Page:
Blogs > Pets Unleashed

Those who love their pets tend to enjoy all animals. Our animal owners are no different. Check in on News-Herald staffers Robin Palmer and Cheryl Sadler as they share their own animal tales and announce upcoming events in Lake and Geauga counties.

Tuesday, March 31, 2009

Luck lands on the needy dogs of Seattle

Other than a herd of very satisfied dogs, what else will 12.7 tons of dog food get you?

Why, a suitable test for a new baggage conveyor system, of course.

Unbelievably the massive purchase really happened last October, to test the system at Seattle-Tacoma International Airport, according to All 1,600 bags were then stored in a warehouse until last week, when port officials finally put the food to its intended use, voting to donate it to two animal shelters in Seattle and King County.

Because neither shelter could store the loads itself, both are distributing the abundance at food banks. After all, children aren't the only hungry mouths needing fed by those falling upon hard times these days.

-- Sandra M. Klepach,

Monday, March 30, 2009

Tripping over your pet? Join the club

I hate the cry my cats make when I accidentally step on their tails or paws.

Wow, that looks worse in writing then it sounds out loud.

Hey, I blame the victims. Sister (pictured) weaves around my feet at least twice a day -- for wet food at 7:30 a.m. and for a treat after work -- and three-legged Muppet prefers the darkest spots in my apartment.

Hearing that cry, sensing a little tail or paw under my foot, my clumsy attempt to step off and not land back on my panicked pal usually sends me into a table or wall. I have pretty decent balance and treat bruises like battle wounds, proof I've survived.

Not all Americans are so resilient, though, and end up in the emergency room, according to a new study by the Centers for Disease Control and Prevention.

About 86,629 fall injuries were associated with cats and dogs annually between 2001 and 2006, the study claims -- yielding a 29.7 in 100,000 chance that you or I could get caught up in that statistic.

During a recent podcast, CDC Dr. Judy Stevens said injuries caused by pets and pet toys were most common among young children and adults ages 35 to 54, and twice as common among females than males, but the highest injury rates affected adults ages 75 and up.

"This is very serious because these falls often caused fractures, which have very serious affects for older adults," Stevens said.

I may be more injury-prone in this case, being a woman, but having cats clearly gives me an advantage. Stevens said dogs and their toys caused 88 percent of the studied falls. The most my cats' toys have done to me is give me the momentary fear I was stepping on a mouse.

Use caution while walking or chasing pets, put dogs through obedience training and keep pet toys out of your path, Stevens said.

And if your pets are anything like mine, well, good luck.

-- Sandra M. Klepach,

Wednesday, March 25, 2009

Cat needs a home

Cleo is looking for a home to call her own.

The female Siamese mix, who is about 9 months old, is available for adoption through the Western Reserve Humane Society, a nonprofit group.

According to shelter officials, the blue-eyed Cleo is bright, active, intelligent, and would love a companion cat to play with.

For more information on Cleo, call 216-531-1512.

-- Robin Palmer

Gone to 'gator heaven

Tomas J. Bober, a reader from Perry, writes via e-mail to say that his neighbor - Bill Scott - was out walking his dog on March 16.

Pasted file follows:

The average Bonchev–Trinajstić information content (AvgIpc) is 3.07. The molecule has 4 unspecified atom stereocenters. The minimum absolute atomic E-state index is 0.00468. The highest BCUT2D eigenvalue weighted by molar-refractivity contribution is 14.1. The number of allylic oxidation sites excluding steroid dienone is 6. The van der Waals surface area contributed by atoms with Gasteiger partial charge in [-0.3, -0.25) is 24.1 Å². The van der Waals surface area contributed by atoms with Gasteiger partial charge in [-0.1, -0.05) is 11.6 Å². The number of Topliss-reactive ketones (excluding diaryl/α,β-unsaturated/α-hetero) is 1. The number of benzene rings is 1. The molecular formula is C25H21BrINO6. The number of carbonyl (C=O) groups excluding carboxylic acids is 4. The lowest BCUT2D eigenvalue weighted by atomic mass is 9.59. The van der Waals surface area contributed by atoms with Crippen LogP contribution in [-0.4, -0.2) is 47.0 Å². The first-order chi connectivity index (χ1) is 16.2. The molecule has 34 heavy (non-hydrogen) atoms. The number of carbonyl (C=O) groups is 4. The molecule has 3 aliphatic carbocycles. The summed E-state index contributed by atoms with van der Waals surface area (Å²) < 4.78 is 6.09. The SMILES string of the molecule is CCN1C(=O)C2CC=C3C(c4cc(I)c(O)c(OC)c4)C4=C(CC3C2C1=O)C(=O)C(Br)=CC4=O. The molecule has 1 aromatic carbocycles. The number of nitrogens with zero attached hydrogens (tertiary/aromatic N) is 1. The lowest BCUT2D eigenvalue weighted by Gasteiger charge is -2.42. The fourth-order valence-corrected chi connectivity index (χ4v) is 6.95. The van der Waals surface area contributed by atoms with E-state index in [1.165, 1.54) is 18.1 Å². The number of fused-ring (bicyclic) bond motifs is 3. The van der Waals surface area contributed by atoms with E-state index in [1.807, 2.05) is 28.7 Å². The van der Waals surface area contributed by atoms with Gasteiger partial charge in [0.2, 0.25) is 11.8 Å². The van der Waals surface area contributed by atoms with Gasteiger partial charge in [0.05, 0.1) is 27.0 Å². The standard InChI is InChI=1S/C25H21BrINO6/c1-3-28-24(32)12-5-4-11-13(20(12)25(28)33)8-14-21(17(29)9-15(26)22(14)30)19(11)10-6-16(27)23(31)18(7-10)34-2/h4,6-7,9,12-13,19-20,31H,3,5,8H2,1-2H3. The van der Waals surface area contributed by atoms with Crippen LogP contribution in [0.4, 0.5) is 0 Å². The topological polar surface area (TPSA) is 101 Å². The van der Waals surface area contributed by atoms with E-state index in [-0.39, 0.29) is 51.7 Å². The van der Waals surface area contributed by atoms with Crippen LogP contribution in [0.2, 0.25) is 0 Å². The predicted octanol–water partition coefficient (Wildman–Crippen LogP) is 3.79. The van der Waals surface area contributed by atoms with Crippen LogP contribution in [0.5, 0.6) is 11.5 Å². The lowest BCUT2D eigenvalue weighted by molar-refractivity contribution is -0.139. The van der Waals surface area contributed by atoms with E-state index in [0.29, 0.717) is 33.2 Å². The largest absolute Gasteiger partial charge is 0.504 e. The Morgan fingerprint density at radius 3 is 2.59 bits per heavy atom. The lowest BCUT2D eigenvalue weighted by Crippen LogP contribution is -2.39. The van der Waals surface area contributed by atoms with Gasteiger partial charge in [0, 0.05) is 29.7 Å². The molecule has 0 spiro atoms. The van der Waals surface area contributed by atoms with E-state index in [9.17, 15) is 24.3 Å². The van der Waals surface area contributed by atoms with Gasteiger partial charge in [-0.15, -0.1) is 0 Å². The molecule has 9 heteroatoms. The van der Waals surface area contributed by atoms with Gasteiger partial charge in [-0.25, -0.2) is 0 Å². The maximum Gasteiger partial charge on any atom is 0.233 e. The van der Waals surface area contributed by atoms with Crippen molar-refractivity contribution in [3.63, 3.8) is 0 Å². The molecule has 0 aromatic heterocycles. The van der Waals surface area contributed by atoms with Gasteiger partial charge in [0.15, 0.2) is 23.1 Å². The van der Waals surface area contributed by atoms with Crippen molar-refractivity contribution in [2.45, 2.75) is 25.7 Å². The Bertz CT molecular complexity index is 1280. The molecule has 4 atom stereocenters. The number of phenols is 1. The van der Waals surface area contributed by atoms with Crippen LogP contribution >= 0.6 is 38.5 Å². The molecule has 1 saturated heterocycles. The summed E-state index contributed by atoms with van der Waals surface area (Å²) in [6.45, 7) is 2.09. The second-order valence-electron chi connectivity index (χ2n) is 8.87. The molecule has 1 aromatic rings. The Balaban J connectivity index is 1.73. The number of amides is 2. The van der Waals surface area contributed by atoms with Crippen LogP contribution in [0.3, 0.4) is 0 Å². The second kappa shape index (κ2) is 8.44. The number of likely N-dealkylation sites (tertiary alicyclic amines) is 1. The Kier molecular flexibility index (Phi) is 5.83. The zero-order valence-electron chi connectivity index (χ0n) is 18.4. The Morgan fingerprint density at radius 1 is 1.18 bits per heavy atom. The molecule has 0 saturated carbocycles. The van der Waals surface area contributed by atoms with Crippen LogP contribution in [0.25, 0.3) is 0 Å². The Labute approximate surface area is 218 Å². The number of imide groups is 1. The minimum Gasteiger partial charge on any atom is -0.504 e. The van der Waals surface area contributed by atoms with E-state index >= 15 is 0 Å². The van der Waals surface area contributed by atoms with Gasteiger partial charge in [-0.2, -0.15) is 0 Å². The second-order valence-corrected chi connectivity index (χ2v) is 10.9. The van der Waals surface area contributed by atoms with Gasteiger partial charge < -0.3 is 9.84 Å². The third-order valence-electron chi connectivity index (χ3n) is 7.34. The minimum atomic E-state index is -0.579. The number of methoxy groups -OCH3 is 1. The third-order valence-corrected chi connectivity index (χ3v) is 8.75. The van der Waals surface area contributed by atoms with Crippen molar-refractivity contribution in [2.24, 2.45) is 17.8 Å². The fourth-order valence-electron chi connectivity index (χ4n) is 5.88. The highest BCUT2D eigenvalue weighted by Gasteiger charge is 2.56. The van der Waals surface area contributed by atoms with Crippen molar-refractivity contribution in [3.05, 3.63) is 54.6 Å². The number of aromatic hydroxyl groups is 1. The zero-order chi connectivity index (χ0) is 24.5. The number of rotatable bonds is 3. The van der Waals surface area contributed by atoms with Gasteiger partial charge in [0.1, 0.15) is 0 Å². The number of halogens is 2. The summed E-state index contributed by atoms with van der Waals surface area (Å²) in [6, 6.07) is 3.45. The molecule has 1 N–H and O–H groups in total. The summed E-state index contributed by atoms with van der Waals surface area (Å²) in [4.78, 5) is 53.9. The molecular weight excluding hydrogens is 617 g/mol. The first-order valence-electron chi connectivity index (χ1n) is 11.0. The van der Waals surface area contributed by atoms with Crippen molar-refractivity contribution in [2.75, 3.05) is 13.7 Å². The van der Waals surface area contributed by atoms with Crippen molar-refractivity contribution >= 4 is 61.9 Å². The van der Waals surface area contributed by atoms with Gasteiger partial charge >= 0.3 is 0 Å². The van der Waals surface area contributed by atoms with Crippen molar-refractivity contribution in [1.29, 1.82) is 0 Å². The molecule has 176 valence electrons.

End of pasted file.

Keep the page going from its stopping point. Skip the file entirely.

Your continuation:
In the backyard Scott happened to find a 6-foot-long alligator. Fortunately the beast was dead, no doubt a victim of the cold weather.

Crazy what one finds now days.

"It was shocking to find it along one of the trails in the woods and we have a pretty good-size yard," Scott said.
It's something that I never would have expected."

It recalls last summer when another alligator or possibly a relative cayman spent several weeks swimming in the West Channel of the Chagrin River in Eastlake.

Attempts were made to capture and rescue that critter but the beast eluded the best efforts.

Without a doubt this animal died once the Chagrin's water became too cold. It certainly could not have survived the river's ice and flooding.

- Jeffrey L. Frischkorn

Monday, March 23, 2009

Save the date for PAWS 4 A Cause

In this case, PAWS stands for the non-profit Public Animal Welfare Society of Ohio.

The society will hold its 5th Annual PAWS 4 a Cause: Find Your Forever Friend event from 9:30 a.m. to 2 p.m. Saturday, May 16, at the Cleveland Metroparks' South Chagrin Reservation Polo Grounds.

The family-friendly event is yet another attempt to find homes for Northeast Ohio's homeless animals. Dogs and cats from numerous local rescue organizations will be available for adoption.

The day will also feature:
• 1- or 2-mile walks around the park ($25 pre-registration fee/$30 day of)

• A Chinese raffle and Big Ticket raffle, featuring East side and West side dining and entertainment packages, each valued at more than $1,000

• Dog contests

• Food concessions

• Local craft and pet-related vendors

• Canine demonstrations
For complete information and online registration visit

Swing by the site. If you're considering a new companion, the "Adoptables" page will absolutely melt your heart.

-- Sandra M. Klepach,

Tuesday, March 17, 2009

Rescue Village needs food

Tough times have hit many people in the area, and Rescue Village is seeing an increase in cats and dogs surrendered to the shelter because families are moving or no longer can afford to keep their pets.

The shelter is seeking donations of food.

Purina dry cat and dry kitten food is urgently needed and can be dropped off during regular business hours or 24 hours a day outside the north end drop-off area.

For more information, call 440-338-4819.